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Truck driver fatigue and federal rules

Anyone in Georgia who has been on the road and witnessed a large commercial truck seem to have difficulty staying in its lane of travel may logically be concerned that the driver might be tired. Exhaustion and fatigue among truckers has long been a concern and with good reason. Truck drivers spend many lonely and long hours behind the wheel, often at night, making their chance of being tired and less focused when driving a real possibility. This, in turn, puts others at risk if these drivers cannot appropriately manuever their vehicles due to their fatigue.

The Federal Motor Carrier Safety Administration has guidelines designed to prevent fatigue among commercial drivers. Called the Hours of Service rule, these guidelines indicate that a driver transporting goods may only drive for 11 hours in a single day. They may work up to 14 hours total but only 11 of those can be driving. Every work day must be preceeded by 10 hours of off-duty time.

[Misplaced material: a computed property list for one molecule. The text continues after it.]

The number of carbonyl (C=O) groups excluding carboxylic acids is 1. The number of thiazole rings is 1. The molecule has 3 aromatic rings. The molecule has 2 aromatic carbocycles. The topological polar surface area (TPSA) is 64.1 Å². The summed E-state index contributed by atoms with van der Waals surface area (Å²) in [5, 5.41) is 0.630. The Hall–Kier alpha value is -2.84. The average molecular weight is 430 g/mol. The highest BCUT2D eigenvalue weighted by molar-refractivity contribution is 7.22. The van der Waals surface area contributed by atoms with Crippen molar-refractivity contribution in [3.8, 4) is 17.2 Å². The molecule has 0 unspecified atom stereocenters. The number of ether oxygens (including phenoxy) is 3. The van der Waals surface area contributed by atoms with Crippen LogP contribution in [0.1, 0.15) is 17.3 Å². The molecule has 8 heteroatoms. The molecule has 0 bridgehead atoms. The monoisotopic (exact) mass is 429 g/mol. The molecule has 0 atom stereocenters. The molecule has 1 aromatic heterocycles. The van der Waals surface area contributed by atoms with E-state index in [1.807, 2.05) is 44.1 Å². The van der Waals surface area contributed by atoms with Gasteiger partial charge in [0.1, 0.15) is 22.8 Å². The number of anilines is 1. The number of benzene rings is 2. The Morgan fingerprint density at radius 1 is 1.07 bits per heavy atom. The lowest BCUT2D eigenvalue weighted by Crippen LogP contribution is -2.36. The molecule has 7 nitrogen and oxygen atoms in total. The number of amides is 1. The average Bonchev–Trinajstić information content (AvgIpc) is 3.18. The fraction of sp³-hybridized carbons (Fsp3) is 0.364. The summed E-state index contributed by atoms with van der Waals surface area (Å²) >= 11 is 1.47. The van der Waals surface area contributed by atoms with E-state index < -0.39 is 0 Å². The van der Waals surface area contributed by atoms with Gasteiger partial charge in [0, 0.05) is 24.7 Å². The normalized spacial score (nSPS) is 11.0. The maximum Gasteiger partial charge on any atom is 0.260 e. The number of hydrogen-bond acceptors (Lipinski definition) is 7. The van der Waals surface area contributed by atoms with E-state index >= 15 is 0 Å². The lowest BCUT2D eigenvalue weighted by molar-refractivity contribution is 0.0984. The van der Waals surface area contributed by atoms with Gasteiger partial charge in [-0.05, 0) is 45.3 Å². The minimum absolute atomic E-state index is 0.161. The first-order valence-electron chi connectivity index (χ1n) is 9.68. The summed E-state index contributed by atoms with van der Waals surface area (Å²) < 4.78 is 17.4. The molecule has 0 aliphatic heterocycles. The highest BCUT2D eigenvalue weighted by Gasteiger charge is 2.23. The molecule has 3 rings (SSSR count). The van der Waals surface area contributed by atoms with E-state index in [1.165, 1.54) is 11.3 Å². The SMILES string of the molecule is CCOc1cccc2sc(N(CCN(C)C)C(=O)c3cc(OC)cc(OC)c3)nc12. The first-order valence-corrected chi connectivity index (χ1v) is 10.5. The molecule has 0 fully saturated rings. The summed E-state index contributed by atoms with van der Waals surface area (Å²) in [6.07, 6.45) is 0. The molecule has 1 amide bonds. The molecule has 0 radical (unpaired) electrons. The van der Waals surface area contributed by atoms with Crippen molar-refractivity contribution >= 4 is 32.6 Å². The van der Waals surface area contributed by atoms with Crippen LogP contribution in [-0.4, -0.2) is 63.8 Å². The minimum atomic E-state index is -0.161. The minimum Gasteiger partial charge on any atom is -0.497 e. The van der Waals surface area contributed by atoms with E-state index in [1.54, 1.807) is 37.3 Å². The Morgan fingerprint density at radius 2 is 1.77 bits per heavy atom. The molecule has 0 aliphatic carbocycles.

Drivers who transport people are limited to 10 hours of driving in a single day following an off-duty period of eight hours. For these drivers, a single work day may extend as long as 15 hours but, again, with a cap of 10 hours spent actively driving. 

If you would like to learn more about the laws in place that are designed to protect motorists, passengers and others on the roads from fatigued truck drivers, please feel free to visit the commercial driving regulations page of our Georgia personal injury and truck accident website.

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